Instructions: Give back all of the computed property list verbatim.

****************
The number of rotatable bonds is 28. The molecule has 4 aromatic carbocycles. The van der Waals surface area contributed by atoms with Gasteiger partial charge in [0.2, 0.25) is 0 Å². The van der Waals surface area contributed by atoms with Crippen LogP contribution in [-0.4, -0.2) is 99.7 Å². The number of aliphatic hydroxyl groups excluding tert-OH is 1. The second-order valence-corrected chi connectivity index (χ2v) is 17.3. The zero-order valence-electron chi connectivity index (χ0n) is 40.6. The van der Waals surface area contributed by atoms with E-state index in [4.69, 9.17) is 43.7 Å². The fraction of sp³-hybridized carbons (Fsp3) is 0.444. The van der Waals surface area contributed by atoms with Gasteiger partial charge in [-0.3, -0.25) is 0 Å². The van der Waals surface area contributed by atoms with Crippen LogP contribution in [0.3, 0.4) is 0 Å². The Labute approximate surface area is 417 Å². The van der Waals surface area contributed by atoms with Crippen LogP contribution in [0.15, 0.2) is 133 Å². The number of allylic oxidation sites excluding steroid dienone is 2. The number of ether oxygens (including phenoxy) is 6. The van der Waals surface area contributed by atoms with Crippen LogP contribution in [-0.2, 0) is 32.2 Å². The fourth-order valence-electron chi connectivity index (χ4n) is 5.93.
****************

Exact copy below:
The number of rotatable bonds is 28. The molecule has 4 aromatic carbocycles. The van der Waals surface area contributed by atoms with Gasteiger partial charge in [0.2, 0.25) is 0 Å². The van der Waals surface area contributed by atoms with Crippen LogP contribution in [-0.4, -0.2) is 99.7 Å². The number of aliphatic hydroxyl groups excluding tert-OH is 1. The second-order valence-corrected chi connectivity index (χ2v) is 17.3. The zero-order valence-electron chi connectivity index (χ0n) is 40.6. The van der Waals surface area contributed by atoms with E-state index in [4.69, 9.17) is 43.7 Å². The fraction of sp³-hybridized carbons (Fsp3) is 0.444. The van der Waals surface area contributed by atoms with Gasteiger partial charge in [-0.3, -0.25) is 0 Å². The van der Waals surface area contributed by atoms with Crippen LogP contribution in [0.3, 0.4) is 0 Å². The Labute approximate surface area is 417 Å². The van der Waals surface area contributed by atoms with Crippen LogP contribution in [0.15, 0.2) is 133 Å². The number of allylic oxidation sites excluding steroid dienone is 2. The number of ether oxygens (including phenoxy) is 6. The van der Waals surface area contributed by atoms with Crippen LogP contribution in [-0.2, 0) is 32.2 Å². The fourth-order valence-electron chi connectivity index (χ4n) is 5.93.